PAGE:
Picks and Pans Review: The Thief and the Dogs Wedding Song the Beginning and the End

by Naguib Mahfouz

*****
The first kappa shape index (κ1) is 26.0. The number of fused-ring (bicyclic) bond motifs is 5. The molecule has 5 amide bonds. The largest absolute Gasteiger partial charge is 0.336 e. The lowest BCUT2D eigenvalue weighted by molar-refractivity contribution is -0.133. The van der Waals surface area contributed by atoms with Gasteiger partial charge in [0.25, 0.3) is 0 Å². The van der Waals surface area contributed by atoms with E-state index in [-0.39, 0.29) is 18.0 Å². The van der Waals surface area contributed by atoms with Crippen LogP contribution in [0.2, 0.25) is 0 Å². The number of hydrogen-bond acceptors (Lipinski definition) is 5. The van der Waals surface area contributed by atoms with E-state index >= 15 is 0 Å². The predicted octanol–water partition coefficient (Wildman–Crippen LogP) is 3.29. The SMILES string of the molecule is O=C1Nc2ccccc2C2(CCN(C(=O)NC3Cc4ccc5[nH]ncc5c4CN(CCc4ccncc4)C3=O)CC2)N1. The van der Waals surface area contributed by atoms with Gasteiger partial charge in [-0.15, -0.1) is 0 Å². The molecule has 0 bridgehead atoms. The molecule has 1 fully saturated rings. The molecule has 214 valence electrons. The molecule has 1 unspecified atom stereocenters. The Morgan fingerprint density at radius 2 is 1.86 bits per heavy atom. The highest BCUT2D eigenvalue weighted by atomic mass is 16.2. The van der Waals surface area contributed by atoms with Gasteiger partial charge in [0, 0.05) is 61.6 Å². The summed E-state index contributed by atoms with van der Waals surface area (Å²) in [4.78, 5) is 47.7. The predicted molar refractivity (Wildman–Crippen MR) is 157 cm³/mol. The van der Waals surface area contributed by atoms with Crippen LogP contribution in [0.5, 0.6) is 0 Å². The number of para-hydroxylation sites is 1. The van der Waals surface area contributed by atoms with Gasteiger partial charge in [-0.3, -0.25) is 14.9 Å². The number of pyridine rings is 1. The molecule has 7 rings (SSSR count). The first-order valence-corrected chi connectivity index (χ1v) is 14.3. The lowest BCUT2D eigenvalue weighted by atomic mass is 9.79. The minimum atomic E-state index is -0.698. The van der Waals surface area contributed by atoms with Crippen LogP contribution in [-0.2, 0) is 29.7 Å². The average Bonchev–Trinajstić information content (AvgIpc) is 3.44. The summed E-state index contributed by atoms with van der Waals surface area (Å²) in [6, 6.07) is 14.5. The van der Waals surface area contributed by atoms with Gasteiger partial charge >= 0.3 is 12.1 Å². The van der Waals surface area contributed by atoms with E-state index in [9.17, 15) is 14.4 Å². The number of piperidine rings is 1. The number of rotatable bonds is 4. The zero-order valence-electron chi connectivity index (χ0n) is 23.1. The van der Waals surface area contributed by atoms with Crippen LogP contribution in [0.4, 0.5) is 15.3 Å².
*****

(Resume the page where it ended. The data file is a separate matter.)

A Nobel Prize can work wonders for authors writing in languages less universal than English. For 1988 literature laureate Naguib Mahfouz—the septuagenarian “Balzac of Egypt”—the recognition has led to translations of these three titles from the author’s Arabic, with another 11 to come. Often considered the conscience of Egypt, Mahfouz is known for novels that probe his country’s disparate assortment of political and social problems. Because the allegorical Children of Gebelawi (1959) humanized Mohammed, it remains banned in Egypt. Similarly, earlier this year Mahfouz received death threats from Moslem fundamentalists because of the alleged blasphemy in his works. He’s also on record as criticizing the death sentence against author Salman Rushdie. This is the man whose work the Nobel committee called both “clearsightedly realistic” and “evocatively ambiguous,” but what they perhaps thought didn’t need saying is that the man can tell a story. Like Dickens, he sets his work against the searing backdrop of a city in crisis (in this instance Cairo), imbuing it with a dank, palpable existence. Like Dostoyevski, he intrigues by exposing his characters’ psyches. For example, The Thief and the Dogs, (1961) is a fascinating psychological portrait of a released prisoner bent on vengeance. Throughout this novel, Mahfouz relies heavily on symbolism and stylized stream-of-consciousness passages to reveal the thief’s thoughts and anxieties. The construction of Wedding Song (1981) is technically similar to Faulkner’s As I Lay Dying: A single situation is recounted from the perspective of each of the participants. In Mahfouz’s novel, a perceived romantic betrayal occurs in a theater group. Death and accusation follow. Eventually, the ugly episode is turned into a wildly successful play, “more true than the real facts.” The Beginning and the End (1949) is set during WWII and shows the misfortunes of a large middle-class family facing poverty after the unexpected death of its major breadwinner. Through the family’s circumstances, Mahfouz turns a tragic eye on Egyptian life. In each of these novels he explores a society preoccupied with a rigid morality and characters as absorbed by social conventions as they are by notions of destiny and truth. (Double-day, $16.95, $16.95 and $19.95; paper, $7.95, $7.95 and $8.95)

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